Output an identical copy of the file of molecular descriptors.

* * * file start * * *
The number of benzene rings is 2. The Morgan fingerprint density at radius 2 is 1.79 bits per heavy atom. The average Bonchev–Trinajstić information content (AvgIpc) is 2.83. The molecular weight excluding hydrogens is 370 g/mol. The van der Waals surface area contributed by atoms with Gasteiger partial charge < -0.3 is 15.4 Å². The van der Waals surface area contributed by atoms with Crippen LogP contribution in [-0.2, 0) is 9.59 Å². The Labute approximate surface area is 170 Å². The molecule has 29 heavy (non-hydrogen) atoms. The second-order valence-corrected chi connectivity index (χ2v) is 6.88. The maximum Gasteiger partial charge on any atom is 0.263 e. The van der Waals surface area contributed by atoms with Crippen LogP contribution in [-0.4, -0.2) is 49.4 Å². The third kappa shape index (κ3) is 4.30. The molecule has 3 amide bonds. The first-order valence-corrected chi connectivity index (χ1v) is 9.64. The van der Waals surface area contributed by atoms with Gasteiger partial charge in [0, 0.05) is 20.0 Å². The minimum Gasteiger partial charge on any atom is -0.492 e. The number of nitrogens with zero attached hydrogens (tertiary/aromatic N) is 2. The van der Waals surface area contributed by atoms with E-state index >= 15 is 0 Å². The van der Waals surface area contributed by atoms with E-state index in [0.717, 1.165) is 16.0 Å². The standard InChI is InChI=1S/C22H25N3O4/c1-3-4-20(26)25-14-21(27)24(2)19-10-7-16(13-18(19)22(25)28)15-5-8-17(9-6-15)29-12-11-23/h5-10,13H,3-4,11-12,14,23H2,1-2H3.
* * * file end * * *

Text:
The number of benzene rings is 2. The Morgan fingerprint density at radius 2 is 1.79 bits per heavy atom. The average Bonchev–Trinajstić information content (AvgIpc) is 2.83. The molecular weight excluding hydrogens is 370 g/mol. The van der Waals surface area contributed by atoms with Gasteiger partial charge < -0.3 is 15.4 Å². The van der Waals surface area contributed by atoms with Crippen LogP contribution in [-0.2, 0) is 9.59 Å². The Labute approximate surface area is 170 Å². The molecule has 29 heavy (non-hydrogen) atoms. The second-order valence-corrected chi connectivity index (χ2v) is 6.88. The maximum Gasteiger partial charge on any atom is 0.263 e. The van der Waals surface area contributed by atoms with Crippen LogP contribution in [-0.4, -0.2) is 49.4 Å². The third kappa shape index (κ3) is 4.30. The molecule has 3 amide bonds. The first-order valence-corrected chi connectivity index (χ1v) is 9.64. The van der Waals surface area contributed by atoms with Gasteiger partial charge in [0, 0.05) is 20.0 Å². The minimum Gasteiger partial charge on any atom is -0.492 e. The number of nitrogens with zero attached hydrogens (tertiary/aromatic N) is 2. The van der Waals surface area contributed by atoms with E-state index >= 15 is 0 Å². The van der Waals surface area contributed by atoms with E-state index in [0.717, 1.165) is 16.0 Å². The standard InChI is InChI=1S/C22H25N3O4/c1-3-4-20(26)25-14-21(27)24(2)19-10-7-16(13-18(19)22(25)28)15-5-8-17(9-6-15)29-12-11-23/h5-10,13H,3-4,11-12,14,23H2,1-2H3.